Here’s the one security question I still can’t choose: “What was the name of your first pet?”
I was 13 that October, right around the time when the weather turns in Tennessee so that I needed a jacket before I left for school that morning. I ran back in to grab the old Patagonia off the hook when I heard the summons from my mother to check Amber’s food bowl before I left.
Amber, our golden retriever, the dog we drove over an hour to pick out of a brand new litter on a small farm outside of town, and who had been my sidekick for seven years. That dog was mine. I named her in the back of the minivan before we’d left the gravel drive of the farm, picking at random, because that’s how you name a dog when you’re six.
I was in a hurry when I checked her food, worrying about missing my ride and the Latin test I had later that day. But I sought her out, in her favorite lawn chair where she sat like a person with legs tucked under her, and I kissed the soft fur right between her eyes. And then I ran out the door.
And then Amber was gone. My parents took her to be “put down” while I was at school. I hadn’t known. Her bowl was gone when I came home.
They say “out of sight, out of mind,” but it’s not true. Out of sight is in the mind, locked and sealed with nowhere to go. Without a proper goodbye, I was always rounding corners, expecting Amber to be there. I was crying over hair shed on the couch and absently grabbing for a leash that wasn’t there to take her for a walk.
She’d had cancer. I knew she didn’t have long. It was the right thing to do. But I never got my moment. I never got to look into her eyes and tell her that I loved her. In my mind, I’m still calling her in from the yard.
I won’t do that with my kids. As hard as it may be, I want them to have a proper goodbye when the time comes. I owe it to them and to their animals – their companions and sidekicks. Here are five ways I’m going to help them say farewell:
Our family dog is 12. She’s doing well, but I’ve noticed the gray in her muzzle and how long it takes her to stand up, like me unfolding myself from the car after a road trip. When the times comes that she can no longer maneuver herself down the back steps to the yard, when she is in too much pain to enjoy her life, we will sit the kids down and talk to them about how she is unable to do what she once did. How she is tired and ready to rest. We will give them time to love on her and whisper the secrets in her twitching ear that they still have left to share.
Tell the truth
I’m not going to say she “went to sleep” or “went to the farm.” That doesn’t help the grieving process, even though the words “she has died” makes my stomach plummet three feet to the floor. They have to understand what happened to her, to wrap their little minds around the idea that things that have a beginning also an end. And then we will watch “All Dogs Go to Heaven”, because I’m going to need it.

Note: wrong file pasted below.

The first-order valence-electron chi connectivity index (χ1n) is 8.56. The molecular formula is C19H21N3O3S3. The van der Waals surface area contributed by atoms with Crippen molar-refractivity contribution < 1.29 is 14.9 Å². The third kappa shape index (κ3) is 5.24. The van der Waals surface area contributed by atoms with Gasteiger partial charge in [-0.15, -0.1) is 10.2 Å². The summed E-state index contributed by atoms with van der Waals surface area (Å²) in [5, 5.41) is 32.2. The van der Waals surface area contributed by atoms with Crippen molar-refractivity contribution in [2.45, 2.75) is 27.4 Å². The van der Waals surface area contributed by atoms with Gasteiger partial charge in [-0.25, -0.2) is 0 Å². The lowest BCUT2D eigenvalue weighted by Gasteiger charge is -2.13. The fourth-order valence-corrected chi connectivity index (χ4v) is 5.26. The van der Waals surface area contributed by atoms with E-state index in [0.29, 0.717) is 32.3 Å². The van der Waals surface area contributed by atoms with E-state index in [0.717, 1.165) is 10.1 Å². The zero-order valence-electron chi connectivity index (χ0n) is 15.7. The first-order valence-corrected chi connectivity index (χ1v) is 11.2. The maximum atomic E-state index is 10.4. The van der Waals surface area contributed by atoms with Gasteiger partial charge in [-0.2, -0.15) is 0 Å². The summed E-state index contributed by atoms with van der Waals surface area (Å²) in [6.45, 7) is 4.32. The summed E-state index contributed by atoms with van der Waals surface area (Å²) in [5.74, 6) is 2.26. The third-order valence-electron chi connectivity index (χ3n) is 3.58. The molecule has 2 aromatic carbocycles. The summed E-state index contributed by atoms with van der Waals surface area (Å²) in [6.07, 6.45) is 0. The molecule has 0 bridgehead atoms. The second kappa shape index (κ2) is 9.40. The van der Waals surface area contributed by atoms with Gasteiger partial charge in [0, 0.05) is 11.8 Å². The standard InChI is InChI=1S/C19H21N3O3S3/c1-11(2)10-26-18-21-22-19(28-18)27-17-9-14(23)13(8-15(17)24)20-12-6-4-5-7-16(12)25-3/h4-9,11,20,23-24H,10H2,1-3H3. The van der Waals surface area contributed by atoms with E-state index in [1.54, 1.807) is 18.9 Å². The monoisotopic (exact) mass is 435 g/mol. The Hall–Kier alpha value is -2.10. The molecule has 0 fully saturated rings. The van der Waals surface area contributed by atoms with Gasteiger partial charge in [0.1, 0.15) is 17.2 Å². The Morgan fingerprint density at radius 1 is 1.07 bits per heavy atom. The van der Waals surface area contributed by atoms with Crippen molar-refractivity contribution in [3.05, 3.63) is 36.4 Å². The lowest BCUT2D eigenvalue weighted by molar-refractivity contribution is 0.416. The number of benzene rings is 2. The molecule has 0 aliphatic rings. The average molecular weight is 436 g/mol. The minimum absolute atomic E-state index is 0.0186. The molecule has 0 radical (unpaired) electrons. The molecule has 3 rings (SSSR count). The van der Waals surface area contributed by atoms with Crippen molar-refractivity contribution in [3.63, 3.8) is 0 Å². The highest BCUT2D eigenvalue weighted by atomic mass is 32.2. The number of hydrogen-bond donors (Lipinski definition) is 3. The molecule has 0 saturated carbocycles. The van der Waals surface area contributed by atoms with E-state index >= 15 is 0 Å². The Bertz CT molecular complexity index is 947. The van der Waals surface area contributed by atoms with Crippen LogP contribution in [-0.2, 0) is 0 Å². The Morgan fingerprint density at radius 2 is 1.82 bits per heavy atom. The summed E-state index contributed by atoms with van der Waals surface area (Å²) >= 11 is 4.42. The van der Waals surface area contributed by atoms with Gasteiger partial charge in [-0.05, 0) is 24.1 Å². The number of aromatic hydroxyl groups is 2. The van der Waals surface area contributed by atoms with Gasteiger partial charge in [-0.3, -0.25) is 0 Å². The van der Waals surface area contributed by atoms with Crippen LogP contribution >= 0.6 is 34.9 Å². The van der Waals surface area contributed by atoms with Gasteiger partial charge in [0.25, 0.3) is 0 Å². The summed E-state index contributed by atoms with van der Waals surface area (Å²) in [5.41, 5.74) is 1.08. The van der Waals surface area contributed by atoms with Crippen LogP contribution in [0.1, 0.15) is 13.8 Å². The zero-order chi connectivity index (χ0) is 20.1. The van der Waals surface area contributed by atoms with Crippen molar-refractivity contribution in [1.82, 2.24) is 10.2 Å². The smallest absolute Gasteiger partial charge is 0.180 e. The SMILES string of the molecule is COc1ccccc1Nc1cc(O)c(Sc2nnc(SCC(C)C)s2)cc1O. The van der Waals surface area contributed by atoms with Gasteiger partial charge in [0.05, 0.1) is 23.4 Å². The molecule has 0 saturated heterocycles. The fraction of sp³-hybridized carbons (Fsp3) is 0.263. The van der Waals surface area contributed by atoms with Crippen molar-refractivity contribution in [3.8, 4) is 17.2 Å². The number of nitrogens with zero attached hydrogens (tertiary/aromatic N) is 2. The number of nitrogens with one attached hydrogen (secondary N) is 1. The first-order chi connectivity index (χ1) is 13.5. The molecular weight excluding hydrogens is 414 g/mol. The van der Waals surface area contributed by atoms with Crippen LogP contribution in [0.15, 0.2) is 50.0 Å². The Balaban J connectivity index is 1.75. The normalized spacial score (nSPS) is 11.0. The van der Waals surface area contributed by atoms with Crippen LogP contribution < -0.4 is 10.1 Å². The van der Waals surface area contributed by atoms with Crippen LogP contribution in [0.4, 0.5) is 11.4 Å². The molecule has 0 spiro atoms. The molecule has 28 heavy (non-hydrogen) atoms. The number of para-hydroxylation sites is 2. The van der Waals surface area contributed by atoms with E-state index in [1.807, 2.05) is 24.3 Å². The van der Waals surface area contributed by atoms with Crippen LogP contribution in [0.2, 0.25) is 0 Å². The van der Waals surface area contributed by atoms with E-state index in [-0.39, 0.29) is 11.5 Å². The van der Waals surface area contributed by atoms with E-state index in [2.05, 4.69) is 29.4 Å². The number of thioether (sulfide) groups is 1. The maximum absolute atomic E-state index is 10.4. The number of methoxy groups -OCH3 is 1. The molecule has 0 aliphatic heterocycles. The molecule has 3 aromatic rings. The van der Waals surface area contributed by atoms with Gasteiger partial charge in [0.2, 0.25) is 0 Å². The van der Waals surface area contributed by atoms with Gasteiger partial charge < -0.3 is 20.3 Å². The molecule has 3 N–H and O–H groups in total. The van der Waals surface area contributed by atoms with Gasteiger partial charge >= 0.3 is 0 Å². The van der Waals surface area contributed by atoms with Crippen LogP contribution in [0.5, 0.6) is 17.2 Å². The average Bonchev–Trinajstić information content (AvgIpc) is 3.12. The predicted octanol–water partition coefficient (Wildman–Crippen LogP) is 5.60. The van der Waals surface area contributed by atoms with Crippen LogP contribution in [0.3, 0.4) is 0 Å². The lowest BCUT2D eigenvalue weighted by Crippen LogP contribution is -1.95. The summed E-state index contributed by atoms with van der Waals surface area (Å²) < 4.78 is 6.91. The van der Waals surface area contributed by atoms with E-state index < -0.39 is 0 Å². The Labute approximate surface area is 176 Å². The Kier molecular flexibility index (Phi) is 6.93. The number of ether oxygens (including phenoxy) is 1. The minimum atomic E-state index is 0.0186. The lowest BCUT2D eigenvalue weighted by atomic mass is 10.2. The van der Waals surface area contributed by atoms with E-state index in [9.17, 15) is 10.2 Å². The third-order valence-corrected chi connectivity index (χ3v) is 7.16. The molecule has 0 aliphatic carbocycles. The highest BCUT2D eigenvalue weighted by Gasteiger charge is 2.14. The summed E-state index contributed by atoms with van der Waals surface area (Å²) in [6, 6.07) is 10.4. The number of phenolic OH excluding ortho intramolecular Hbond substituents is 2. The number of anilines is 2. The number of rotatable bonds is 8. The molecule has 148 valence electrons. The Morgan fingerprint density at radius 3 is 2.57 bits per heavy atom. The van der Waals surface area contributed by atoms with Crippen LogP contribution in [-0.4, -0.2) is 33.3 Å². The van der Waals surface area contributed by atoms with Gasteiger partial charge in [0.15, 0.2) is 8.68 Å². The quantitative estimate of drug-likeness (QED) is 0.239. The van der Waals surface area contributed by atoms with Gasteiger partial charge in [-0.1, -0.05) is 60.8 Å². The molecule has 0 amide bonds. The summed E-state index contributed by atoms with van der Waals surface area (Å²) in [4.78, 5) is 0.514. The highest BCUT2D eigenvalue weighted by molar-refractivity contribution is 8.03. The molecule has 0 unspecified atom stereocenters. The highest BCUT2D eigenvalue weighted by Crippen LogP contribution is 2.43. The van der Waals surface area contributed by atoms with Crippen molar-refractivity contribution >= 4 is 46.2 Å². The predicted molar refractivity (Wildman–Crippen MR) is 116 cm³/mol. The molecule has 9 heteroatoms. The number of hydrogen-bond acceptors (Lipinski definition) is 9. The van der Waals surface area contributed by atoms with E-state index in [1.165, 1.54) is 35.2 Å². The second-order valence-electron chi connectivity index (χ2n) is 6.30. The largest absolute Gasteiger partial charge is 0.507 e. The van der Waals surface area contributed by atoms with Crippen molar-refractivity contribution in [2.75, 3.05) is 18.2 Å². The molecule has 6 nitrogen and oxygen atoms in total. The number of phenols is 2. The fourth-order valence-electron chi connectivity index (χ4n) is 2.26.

Plan a memorial
Letting children decide how to honor their pet is key. I kept Amber’s collar and tags in my hope chest along with handmade quilts and my favorite Indigo Girls album. We buried her in our backyard under the strawberry plants she always got to before we did. I want my kids to be able to choose how to honor our dog. Poems, speeches, favorite foods and walks, best memories and pictures are up for their choosing. It’s their goodbye, and they will be able to say it as they wish.
Feel the grief
Saying goodbye to my grandfather at age 10 was easier than saying goodbye to my childhood dog. I remember feeling sad at his funeral, staring at a face that did not look real, but must be because everybody said so. Perhaps it was because he lived eight states away and visits were annual. Perhaps it’s because he was already old when I met him. I did not know him in his puppy stage.
But with Amber, the grief laid me flat. Denial and anger were the heavy hitters. How could she be gone? I just fed her this morning? How could you take her without telling me? Because of this, I will honor every stage of my children’s grief. As their mother, I will ride out every phase and weather the storm with them as best I can.
If acceptance is the last stage in the grieving process, getting a new pet is the reset button. But we’re not going to hurry. I don’t want a replacement pet. I want a pet who will not have to settle for second-best to a memory. I want my kids to understand that this new pet, whenever and whatever they choose, will not be a “do-over,” because no one can fill the place of the one that went before.
Once they have grieved enough to heal, then we will visit the farm or the shelter or the adoption center and let our hearts melt all over again at the new fuzzy faces.
Our pets love us with their whole hearts. It’s in their genetic make-up to take us as we are. We owe them big for all they put up with in us. Because of that, it’s important to help our kids pay homage to them as best we can when their time comes to say goodbye.
I’m still going to need a lot of Kleenex and wine at the end of the day.